Public Speaking With FlexTime

November 16th, 2006

Anybody who’s ever taken a public speaking class, in high school or college, remembers the strict time considerations that were placed on speech assignments. I remember mine, at City College of San Francisco, where the instructor would sit in the back corner of the room with a stopwatch around his neck. At the beginning of every speech he would start the timer, and any deviation from the assigned time of the speech would cost you serious points. I believe in my class it was a full grade reduction if you under or overshot the target by something like 30 seconds or a minute.

After I finished developing FlexTime, it occurred to me that it would have been the perfect tool to practice my public speaking assignments. By building a FlexTime routine comprised of different “activities” for each of the note cards comprising a speech, you could fine-tune the timing of a speech down to each specific topic and point. FlexTime text cues would make perfect reminders that it’s time to move on to the next topic. Each time you practiced the speech, immediate feedback from FlexTime would let you know whether you were getting more or less on target for the ideal timing.

It’s been years since I’ve given a formal speech in any context, so I haven’t had a chance to put this particular use case to the test. Geoff Pado is a young Mac software developer who also happens to be taking his high school speech class this year. Faced with a speech that needed to be at least 5:50 but no longer than 6:10, he decided to put FlexTime to the test. The results were glorious, as he describes being able to hit the target with very little practice. That’s a very tight window of time, and I’m sure most of his classmates weren’t nearly as successful at meeting the requirement.

Another weird success story for FlexTime!

8 Responses to “Public Speaking With FlexTime”

  1. Christian Says:

    I know the situtation which you have described. I am still a pupil of a highschool in Germany. Some teachers do it exactly the same way. In my opinion forcing the speaker to be “just in time” is senseless. If the speech is interesting why should one want to interrupt it? Only to be in just time? If I were a teacher I would try to “force” my pupils to make their speech interesting like a really well done movie. I would “force” them to be a better teacher. I would “force” them to let the listeners participate as much as possible. That is what should count. Of course I would interrupt a stupid, annoying speech… But of course: this new feature of FlexTime is great to do what teachers expect. And – if you want it or not: that is what counts.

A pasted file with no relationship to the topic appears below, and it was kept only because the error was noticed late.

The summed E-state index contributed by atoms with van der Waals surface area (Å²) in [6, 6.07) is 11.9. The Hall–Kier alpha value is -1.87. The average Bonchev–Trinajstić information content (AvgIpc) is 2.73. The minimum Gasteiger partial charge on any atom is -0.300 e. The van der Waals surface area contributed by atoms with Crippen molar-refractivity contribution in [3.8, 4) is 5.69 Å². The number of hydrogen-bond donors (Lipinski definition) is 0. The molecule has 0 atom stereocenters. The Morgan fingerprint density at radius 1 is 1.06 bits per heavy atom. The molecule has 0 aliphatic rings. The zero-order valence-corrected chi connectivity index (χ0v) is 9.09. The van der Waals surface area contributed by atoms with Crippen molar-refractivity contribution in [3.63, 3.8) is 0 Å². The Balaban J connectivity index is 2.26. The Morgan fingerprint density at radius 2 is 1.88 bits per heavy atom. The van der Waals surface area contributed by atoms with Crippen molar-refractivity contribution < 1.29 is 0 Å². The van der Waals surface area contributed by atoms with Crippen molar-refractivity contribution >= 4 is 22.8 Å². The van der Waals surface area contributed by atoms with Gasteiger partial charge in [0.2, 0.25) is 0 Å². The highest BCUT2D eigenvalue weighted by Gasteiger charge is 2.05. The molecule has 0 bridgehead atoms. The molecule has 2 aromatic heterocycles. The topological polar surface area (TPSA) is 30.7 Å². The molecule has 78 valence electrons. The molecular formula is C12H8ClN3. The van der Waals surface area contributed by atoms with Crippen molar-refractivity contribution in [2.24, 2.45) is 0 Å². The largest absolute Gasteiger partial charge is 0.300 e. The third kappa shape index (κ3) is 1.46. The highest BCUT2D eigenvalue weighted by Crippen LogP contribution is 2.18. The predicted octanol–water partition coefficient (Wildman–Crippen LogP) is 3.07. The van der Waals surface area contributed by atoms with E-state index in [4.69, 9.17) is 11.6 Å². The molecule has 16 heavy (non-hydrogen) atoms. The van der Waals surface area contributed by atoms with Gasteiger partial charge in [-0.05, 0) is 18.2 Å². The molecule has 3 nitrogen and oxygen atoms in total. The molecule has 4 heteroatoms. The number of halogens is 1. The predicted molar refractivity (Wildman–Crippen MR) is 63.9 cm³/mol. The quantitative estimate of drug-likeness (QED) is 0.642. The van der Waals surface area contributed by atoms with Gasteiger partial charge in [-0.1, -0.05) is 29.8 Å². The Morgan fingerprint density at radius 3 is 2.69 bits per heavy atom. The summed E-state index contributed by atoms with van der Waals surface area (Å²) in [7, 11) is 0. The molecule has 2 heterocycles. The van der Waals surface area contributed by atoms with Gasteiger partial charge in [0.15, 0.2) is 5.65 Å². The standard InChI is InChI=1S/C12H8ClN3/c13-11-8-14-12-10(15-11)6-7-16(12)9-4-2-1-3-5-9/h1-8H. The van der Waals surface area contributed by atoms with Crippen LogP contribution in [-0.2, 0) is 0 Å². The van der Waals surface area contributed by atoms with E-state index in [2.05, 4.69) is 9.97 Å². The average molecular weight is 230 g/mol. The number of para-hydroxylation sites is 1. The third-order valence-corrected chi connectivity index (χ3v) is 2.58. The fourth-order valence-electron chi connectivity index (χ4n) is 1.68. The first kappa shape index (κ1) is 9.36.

2. Geoff Pado Says:

    My teacher is actually very open on that front, Christian. We do, however, need to learn time limits in case it is an issue, as in a conference like WWDC, where you have limited session time. Each of our speeches has a “theme” and this one’s was time limits. All the others have only a minimum limit, and not a maximum.

  3. Christian Says:

    @ Geoff: Yes sure. But it is not important if you are talking 5 or 10 minutes as long your talk is interesting. Imagine Steve Jobs would talk 5-10 minutes longer as usual. Would this be a problem? I guess not.

  4. Daniel Jalkut Says:

    Christian: this might be a contrived example, but it would certainly be important if it was part of a live television broadcast with a strict schedule, for instance. There are times in life where timing is important, but I agree with you that in general the quality of the content should be much more important.

    Mostly it’s a question of being in control of your delivery.

  5. systemsboy Says:

    Hey, don’t know if you’re interested in grammar corrections, but if so, the first line in your post should use “who’s” (as in “who has”) not “whose” (the possessive form).



  6. Daniel Jalkut Says:

    Definitely interested. Fixed. Thanks for catching that.

  7. Christian Says:

    Yes. As I said: I like the idea using flextime for training speaking assignments. I just wanted to point out that its a pity that the timing is – in most cases – more important than the speech itself.

  8. Public speaking courses Says:


    The idea of having your speeches timed in a public speaking class is great! It might seem harsh at the time,. but we all hate speakers that go over time.

    A way to stay within time is to know what vyou have to say to your audience. Understanding your audience is key to getting your message across within time.

    I haev some other public speaking tips on my website have a look at see if any help.


    Darren Fleming
    Public Speaking coach

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